The court’s February 13 order came in a case filed by wildlife groups demanding that people whose claims have been rejected under the law be treated as encroachers and evicted from forestlands.
If the court accepts the plea of petitioners, state governments would have to undertake mass evictions. The union ministry for tribal affairs estimates that by the end of November 2018, out of the 4.2 million claims received, 1.94 million claims have been rejected. As many as 1.89 million claimants have actually got titles over their traditional forestlands.
The law, passed in 2006, requires the government to give back rights over traditional forestlands to tribals and other forest-dwellers. Through a laid down process, people are permitted to lay claims before authorities. These authorities, based on criteria set in the law and regulations, are required to either approve or reject the claims with several layers of appeals being available to claimants.
The court’s orders on Febryary 13, with central government lawyers missing during the hearing, gave rise the next day to a political slugfest with the opposition claiming the BJP was not doing enough to safeguard tribal rights.
The court’s orders came while hearing a case filed by wildlife groups and retired forest officers raising a legal challenge on the constitutional validity of the law. The case was originally filed in 2009. The petition, besides challenging the constitutional validity of the law, also demanded that those whose claims had been rejected be evicted as ‘encroachers’. The petitioners also have demanded that those who are not scheduled tribes should not be handed back traditional forestlands under the law.
Hearing the case, back in March 2018 the Supreme Court had asked states to report on the status of eviction of those claimants whose claims have been rejected and the total extent of the areas from which they have been evicted. Besides other statistics, it also asked for the extent of the area in respect of which eviction has not yet taken place in respect of rejected claims.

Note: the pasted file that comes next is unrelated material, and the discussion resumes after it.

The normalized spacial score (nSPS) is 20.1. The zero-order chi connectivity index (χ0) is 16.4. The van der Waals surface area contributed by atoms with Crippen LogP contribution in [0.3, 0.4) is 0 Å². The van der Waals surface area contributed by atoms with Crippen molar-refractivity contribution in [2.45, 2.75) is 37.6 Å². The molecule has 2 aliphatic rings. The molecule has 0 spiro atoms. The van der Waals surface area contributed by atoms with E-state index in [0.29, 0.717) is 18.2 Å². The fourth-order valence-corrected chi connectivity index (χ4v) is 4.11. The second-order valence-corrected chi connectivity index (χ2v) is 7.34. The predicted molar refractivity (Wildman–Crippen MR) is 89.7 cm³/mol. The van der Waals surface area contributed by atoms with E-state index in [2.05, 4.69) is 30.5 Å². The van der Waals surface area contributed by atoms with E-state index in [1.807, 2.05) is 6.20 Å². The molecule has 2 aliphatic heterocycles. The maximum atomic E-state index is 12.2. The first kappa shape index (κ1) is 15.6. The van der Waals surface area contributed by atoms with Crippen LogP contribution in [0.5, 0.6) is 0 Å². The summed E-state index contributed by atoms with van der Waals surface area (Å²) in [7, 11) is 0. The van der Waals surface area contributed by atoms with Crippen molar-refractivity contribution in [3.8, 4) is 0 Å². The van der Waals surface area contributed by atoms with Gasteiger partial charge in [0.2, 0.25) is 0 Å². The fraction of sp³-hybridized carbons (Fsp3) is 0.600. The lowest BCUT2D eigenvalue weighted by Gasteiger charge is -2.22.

On February 13, when the court heard the matter again the lawyer for the petitioner pushed the case for eviction. Justice Arun Mishra noted that state reports had not reported any eviction. In fact, four states have reported some evictions.
The court demanded that state chief secretaries submit affidavits explaining why no action has been undertaken subsequent to rejection of claims that have attained finality and what steps have been taken after rejection of claims.
This led Congress president Rahul Gandhi on Thursday to allege that BJP was standing as a "silent spectator" in the face of the Forest Rights Act being challenged in the court. He alleged that the absence of central government lawyers in court betrayed its "intention" to drive out lakhs of tribals and poor farmers from forests.
The law was enacted in UPA’s second tenure but faced with opposition from within various forest departments and others, the progress under it to hand over individual and community titles has been tardy and has been tardy and inefficient. Both the UPA and the NDA governments have subsequently diluted some of the regulations under the law which make acquisition of traditional forestlands for development and industrial projects difficult.
With general elections around the corner, any eviction of tribals in central India – a tribal heartland - precipitated by court orders could lead to potential political damage to the ruling party. It was such evictions carried out across the country, on interpretation of an earlier apex court orders, which led to mass-scale protests when more than 300,000 people were evicted between 2002-2004. The then NDA government with Atal Bihari Vajpayee as Prime Minister had informed the Parliament that evictions were carried from 152,400 hectares of forest land over the two-year period. The Congress, when it came into power as part of the United Progressive Alliance legislated the Forest Rights Act in 2006 to counter such mass-scale evictions that did not take into account historical displacement of tribals from forests due to continuation of colonial-era forest laws.